' Cinema Romantico: Appraising, or thereabouts, the 88th Academy Awards

Monday, February 29, 2016

Appraising, or thereabouts, the 88th Academy Awards

In writing for The Los Angeles Times about the 59th Academy Awards, Charles Champlin noted that “the Oscars, considered in the context of eternity, are supremely and serenely unimportant. But, like a successful vacation, they may nevertheless be amusing, diverting and restorative, and, in any context briefer than eternity, those are qualities not to be dismissed lightly.” And that’s how I have always viewed the Academy Awards – like a successful vacation, not exactly reality, just amusing, diverting and restorative, a chance to frivolously celebrate the cinema I love (or don’t love) with a heap of awards that in the, as they say, grand scheme of things, don’t matter all that much. And that’s why I’d like nothing more this morning, this post-Academy Awards morning, when the Interwebs traditionally fall all over themselves to see who can be outraged the absolute damn most, to recount my favorite parts of last night’s 88th ceremony like someone who just got back from a swell retreat and, suffering from post-vacation letdown, just wants to revel in the best parts before sucking it up and depressingly lumbering back to work.

Like 9 year old Jacob Tremblay’s reaction when C-3P0 and R2-D2 and BB-8 appeared on the Dolby Theater stage. The little dude hopped up out of his seat to catch a glimpse of his favorite robotic characters, a sensation of utter guilelessness that evoked how the Academy Awards make us (me?) feel at their best.

Like the small band of people somewhere in the nosebleeds that hooted and hollered when Saoirse Ronan’s name was recited among the nominees for Best Actress, boisterously declaring affection for their favorite because that's what watching the Oscars is really about - cheering for our favorites whether or not they are your favorites too.

Like Louis CK presenting the Best Documentary Short by saying this was an Oscar that would be “going home in a Honda Civic”, intimating that it ain’t always red carpets and gift bag swag.

Like Mark Rylance stunning Sylvester Stallone for Best Supporting Actor and briefly reminding us that we don’t necessarily know everything.

Like Ennio Morricone, who long ago composed the musical score for “Once Upon Time In The West”, my favorite film score of all time, earning his first Oscar for scoring “The Hateful Eight”, and then charmingly giving his speech in Italian, emblemizing the entire night's very global feeling.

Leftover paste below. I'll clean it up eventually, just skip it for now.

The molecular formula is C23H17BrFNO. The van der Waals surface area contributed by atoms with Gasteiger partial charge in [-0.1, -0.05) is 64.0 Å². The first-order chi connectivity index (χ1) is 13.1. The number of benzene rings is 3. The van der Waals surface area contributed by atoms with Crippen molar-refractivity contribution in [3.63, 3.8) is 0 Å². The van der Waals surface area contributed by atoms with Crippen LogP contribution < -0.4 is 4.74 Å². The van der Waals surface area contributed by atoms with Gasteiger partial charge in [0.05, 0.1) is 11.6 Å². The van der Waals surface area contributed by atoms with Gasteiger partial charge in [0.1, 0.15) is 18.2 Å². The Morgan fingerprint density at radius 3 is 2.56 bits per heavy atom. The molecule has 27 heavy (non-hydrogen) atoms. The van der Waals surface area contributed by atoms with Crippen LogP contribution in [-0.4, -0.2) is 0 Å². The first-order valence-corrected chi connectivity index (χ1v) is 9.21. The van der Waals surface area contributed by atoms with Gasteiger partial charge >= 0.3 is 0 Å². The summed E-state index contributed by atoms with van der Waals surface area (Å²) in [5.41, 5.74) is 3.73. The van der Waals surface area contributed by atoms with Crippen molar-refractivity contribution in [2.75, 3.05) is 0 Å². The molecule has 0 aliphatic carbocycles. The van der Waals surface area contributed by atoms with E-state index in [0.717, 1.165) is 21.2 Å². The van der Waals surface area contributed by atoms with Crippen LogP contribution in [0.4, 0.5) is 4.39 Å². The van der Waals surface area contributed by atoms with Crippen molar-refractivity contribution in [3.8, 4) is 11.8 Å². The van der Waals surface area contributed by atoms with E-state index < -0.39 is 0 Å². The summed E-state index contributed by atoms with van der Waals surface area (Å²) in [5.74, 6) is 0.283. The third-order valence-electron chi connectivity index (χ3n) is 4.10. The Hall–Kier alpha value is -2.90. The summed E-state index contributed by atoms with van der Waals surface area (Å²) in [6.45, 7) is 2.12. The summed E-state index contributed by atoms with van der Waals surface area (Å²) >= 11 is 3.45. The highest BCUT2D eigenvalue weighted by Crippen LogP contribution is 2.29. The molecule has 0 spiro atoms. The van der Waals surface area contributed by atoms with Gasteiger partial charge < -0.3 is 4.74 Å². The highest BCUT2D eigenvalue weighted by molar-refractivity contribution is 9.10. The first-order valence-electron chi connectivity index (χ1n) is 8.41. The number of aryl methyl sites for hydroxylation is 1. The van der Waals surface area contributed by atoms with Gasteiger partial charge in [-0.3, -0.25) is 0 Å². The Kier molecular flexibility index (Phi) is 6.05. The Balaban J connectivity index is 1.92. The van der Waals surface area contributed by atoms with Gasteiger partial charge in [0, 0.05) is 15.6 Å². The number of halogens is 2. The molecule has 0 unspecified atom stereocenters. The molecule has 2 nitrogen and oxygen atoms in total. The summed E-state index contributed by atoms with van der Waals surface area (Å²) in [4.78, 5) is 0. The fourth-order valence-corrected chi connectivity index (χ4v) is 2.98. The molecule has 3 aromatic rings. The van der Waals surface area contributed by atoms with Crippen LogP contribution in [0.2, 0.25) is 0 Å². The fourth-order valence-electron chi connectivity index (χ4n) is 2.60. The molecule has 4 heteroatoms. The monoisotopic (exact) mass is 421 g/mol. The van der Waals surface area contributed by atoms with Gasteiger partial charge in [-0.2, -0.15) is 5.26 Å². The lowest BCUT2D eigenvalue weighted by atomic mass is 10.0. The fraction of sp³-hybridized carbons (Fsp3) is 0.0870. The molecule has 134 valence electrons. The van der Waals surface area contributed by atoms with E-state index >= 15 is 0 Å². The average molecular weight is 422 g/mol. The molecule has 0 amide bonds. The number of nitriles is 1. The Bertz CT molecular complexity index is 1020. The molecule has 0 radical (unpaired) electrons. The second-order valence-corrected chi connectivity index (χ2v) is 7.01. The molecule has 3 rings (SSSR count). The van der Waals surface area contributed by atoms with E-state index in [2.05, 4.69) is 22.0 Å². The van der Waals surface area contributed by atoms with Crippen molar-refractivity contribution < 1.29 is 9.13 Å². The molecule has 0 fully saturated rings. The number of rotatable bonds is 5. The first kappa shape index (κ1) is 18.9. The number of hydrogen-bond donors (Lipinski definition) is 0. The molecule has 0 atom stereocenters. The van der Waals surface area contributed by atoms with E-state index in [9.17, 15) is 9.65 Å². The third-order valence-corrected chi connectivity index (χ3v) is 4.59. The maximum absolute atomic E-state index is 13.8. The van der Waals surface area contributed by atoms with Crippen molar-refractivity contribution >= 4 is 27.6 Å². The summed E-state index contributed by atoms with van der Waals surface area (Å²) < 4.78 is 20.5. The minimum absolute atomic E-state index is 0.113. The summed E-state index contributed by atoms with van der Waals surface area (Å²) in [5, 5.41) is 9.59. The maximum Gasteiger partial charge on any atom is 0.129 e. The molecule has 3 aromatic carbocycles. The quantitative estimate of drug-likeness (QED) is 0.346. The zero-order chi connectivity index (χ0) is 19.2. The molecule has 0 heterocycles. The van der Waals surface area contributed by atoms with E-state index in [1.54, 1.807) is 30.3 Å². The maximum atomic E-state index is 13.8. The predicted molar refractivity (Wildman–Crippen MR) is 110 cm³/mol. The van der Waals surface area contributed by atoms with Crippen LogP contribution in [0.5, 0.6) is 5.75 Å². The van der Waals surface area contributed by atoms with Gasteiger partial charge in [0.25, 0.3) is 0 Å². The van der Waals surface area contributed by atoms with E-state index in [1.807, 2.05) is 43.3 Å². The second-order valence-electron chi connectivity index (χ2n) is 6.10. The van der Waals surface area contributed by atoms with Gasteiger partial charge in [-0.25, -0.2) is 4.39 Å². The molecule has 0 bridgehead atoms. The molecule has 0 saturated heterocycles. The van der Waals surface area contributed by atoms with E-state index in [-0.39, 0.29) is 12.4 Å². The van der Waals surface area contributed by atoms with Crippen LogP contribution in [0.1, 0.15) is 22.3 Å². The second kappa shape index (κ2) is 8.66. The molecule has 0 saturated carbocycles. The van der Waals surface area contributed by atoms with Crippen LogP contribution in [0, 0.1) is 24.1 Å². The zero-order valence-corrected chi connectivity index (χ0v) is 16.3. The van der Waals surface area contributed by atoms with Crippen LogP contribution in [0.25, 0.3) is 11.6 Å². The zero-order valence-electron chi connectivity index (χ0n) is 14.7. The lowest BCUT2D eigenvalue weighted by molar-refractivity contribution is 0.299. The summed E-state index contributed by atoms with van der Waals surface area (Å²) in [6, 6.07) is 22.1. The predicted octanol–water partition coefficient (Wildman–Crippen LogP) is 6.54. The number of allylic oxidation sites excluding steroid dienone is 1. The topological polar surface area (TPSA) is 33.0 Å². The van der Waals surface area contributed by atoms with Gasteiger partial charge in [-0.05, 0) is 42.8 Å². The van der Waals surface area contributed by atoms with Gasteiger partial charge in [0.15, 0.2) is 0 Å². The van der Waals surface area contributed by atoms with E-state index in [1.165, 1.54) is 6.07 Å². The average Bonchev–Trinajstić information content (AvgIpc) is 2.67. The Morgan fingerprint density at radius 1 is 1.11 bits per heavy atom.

Like the brief period when “Mad Max: Fury Road” essentially took over the ceremony, with awesome Aussie after awesome Aussie taking the stage to collect technical awards, highlighted by Jenny Beavan, who accepted the award for Costume Design in a skull & crossbones jacket while calling out anyone's blind eye to climate change.

Like Lady Gaga standing with survivors of sexual assault.

Like Kate and Leo and everything about them, including their embrace after he won his long-awaited Best Actor award (and gave an acceptance speech that was crafted and delivered with such passion and precision it made your head spin), which isn’t the sort of tear-jerking moment serious-minded film critics are supposed to allow to admit to, but screw that. Since when are the Oscars all that serious anyway?


Well, since the day the nominations dropped, of course, and they turned out to be, as the social media hashtag went, #SoWhite. Indeed, suddenly the Oscars got real serious, as they should have, because even if they are “supremely and serenely unimportant”, they have also been established, in a way, as the movie industry’s masthead. And that meant their awards show, which garnered roughly 36 million eyeballs, could also allow space for a conversation, which host Chris Rock had in his uneven if still successful opening monologue.

“Is Hollywood racist?” he rhetorically asked. He answered: “Hollywood is sorority racist. It’s like – ‘We like you, Rhonda, but you’re not a Kappa.’ That’s how Hollywood is.” It was the perfect dig, one that equated the Academy to an exclusive club, a predominantly white club of liberals whose professed altruism might not always be so genuine. And as Rock made this observation, the camera cut to a shot on the stage from behind the host, so that we could see swaths of white people looking up at him, a nice visual underlining of his point.